Macallan Fine Oak 15yr

stats: single malt scotch, Speyside, 86 proof, $65

Most single malt scotches are aged in used oak barrels. Some use former Bourbon barrels, others use barrels that once held sherry. Many scotches are made from a marriage of whiskies from both types of barrels. The Macallan's standard line is aged exclusively in sherry barrels. But sherry isn't as popular as it once was, and it's used casks can be hard to come by. So a few years ago, Macallan introduced the Fine Oak line, which is aged in both sherry and bourbon oak. I actually prefer this to the standard line, which is dominated by the wine flavors of the sherry casks. The nose is fairly mild. On the palate it's malty with floral and grassy flavors up front. It quickly gains strength, with the initial flavors being balanced with wood flavors and spiciness, which continue on into a long evolving finish. Overall, an exceptionally smooth, well balanced scotch with a nice array of flavors from start to finish.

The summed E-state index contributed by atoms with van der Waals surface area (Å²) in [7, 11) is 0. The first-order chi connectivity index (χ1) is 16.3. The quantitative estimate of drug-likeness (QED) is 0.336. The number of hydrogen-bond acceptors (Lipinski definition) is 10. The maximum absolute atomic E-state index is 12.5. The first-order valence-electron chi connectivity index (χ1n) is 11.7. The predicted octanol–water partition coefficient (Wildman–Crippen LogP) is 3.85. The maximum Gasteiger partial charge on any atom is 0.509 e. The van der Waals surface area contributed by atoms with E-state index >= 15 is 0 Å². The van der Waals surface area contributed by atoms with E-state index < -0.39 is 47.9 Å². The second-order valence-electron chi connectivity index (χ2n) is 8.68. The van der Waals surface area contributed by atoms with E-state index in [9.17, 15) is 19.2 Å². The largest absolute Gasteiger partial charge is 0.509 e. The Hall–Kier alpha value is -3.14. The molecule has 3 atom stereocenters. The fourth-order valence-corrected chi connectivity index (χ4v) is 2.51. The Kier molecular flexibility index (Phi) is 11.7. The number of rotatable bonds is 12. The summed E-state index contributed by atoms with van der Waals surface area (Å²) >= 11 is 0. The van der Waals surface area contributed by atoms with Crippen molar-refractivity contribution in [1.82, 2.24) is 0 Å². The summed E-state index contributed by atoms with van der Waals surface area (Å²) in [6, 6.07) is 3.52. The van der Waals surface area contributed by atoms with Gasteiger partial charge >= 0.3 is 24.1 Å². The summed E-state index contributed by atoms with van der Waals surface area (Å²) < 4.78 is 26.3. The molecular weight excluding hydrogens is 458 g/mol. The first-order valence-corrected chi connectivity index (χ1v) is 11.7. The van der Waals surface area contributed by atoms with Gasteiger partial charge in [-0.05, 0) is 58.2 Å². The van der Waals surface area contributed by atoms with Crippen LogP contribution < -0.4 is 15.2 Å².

Old Weller Antique

stats: Kentucky Straight Bourbon, 107 proof, 7 year, $19

This is a "wheated" bourbon. What does that mean? By law, bourbon has to be made from 51% to 80% corn. The rest of the ingredients must be a combination of barley, rye or wheat. Most bourbons use 5% to 10% malted barley, and rye for the remainder. A few brands, including Weller, Van Winkle, and Makers Mark use wheat in addition to the corn and malted barley. The wheat tends to add sweetness and a softer character to the whiskey, where rye adds spicy flavors and a bolder character. Of course, there are several other factors that can influence the flavor of a whiskey. The Weller Antique isn't what I'd expect from a wheated bourbon. It's big and bold. The nose isn't too impressive, it's kind of harsh. There's a bit of a burn on the palette, but there's enough flavor there to balance it out. The flavor is big and quite spicy. It's simple, nothing subtle or delicate about it. Not very complex, but still well balanced. It has a nice long finish, with the spicy flavors really hanging on. Overall, a good straight forward whiskey at a reasonable price.

Sazerac 18yr

stats: Kentucky Straight Rye, 90 proof, $50